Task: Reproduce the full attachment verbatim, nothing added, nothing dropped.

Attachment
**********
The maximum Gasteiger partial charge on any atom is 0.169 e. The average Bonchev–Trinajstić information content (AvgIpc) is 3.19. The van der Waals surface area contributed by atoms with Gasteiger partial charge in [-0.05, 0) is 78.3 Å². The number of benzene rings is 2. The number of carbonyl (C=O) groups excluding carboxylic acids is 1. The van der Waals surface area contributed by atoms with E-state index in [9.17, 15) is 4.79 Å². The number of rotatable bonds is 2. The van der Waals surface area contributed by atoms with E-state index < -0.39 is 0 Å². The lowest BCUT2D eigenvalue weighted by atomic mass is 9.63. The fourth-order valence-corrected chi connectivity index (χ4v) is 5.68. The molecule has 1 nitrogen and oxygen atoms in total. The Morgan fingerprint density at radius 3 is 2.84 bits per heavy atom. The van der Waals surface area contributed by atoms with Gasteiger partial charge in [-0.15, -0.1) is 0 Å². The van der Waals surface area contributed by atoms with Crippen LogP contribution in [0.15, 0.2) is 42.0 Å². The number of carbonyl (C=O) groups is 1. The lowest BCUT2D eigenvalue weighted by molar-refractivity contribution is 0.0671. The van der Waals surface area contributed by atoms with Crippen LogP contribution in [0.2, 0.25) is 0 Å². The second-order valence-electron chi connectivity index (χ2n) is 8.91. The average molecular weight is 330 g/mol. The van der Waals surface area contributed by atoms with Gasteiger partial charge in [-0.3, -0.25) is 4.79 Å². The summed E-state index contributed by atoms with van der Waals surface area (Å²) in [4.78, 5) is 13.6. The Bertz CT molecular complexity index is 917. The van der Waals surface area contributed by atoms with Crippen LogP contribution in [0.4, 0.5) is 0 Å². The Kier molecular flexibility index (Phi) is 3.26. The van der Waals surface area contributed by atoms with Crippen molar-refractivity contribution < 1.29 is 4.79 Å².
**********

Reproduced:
The maximum Gasteiger partial charge on any atom is 0.169 e. The average Bonchev–Trinajstić information content (AvgIpc) is 3.19. The van der Waals surface area contributed by atoms with Gasteiger partial charge in [-0.05, 0) is 78.3 Å². The number of benzene rings is 2. The number of carbonyl (C=O) groups excluding carboxylic acids is 1. The van der Waals surface area contributed by atoms with E-state index in [9.17, 15) is 4.79 Å². The number of rotatable bonds is 2. The van der Waals surface area contributed by atoms with E-state index < -0.39 is 0 Å². The lowest BCUT2D eigenvalue weighted by atomic mass is 9.63. The fourth-order valence-corrected chi connectivity index (χ4v) is 5.68. The molecule has 1 nitrogen and oxygen atoms in total. The Morgan fingerprint density at radius 3 is 2.84 bits per heavy atom. The van der Waals surface area contributed by atoms with Gasteiger partial charge in [-0.15, -0.1) is 0 Å². The van der Waals surface area contributed by atoms with Crippen LogP contribution in [0.15, 0.2) is 42.0 Å². The number of carbonyl (C=O) groups is 1. The lowest BCUT2D eigenvalue weighted by molar-refractivity contribution is 0.0671. The van der Waals surface area contributed by atoms with Crippen LogP contribution in [0.2, 0.25) is 0 Å². The second-order valence-electron chi connectivity index (χ2n) is 8.91. The average molecular weight is 330 g/mol. The van der Waals surface area contributed by atoms with Gasteiger partial charge in [-0.3, -0.25) is 4.79 Å². The summed E-state index contributed by atoms with van der Waals surface area (Å²) in [4.78, 5) is 13.6. The Bertz CT molecular complexity index is 917. The van der Waals surface area contributed by atoms with Crippen LogP contribution in [0.4, 0.5) is 0 Å². The Kier molecular flexibility index (Phi) is 3.26. The van der Waals surface area contributed by atoms with Crippen molar-refractivity contribution < 1.29 is 4.79 Å².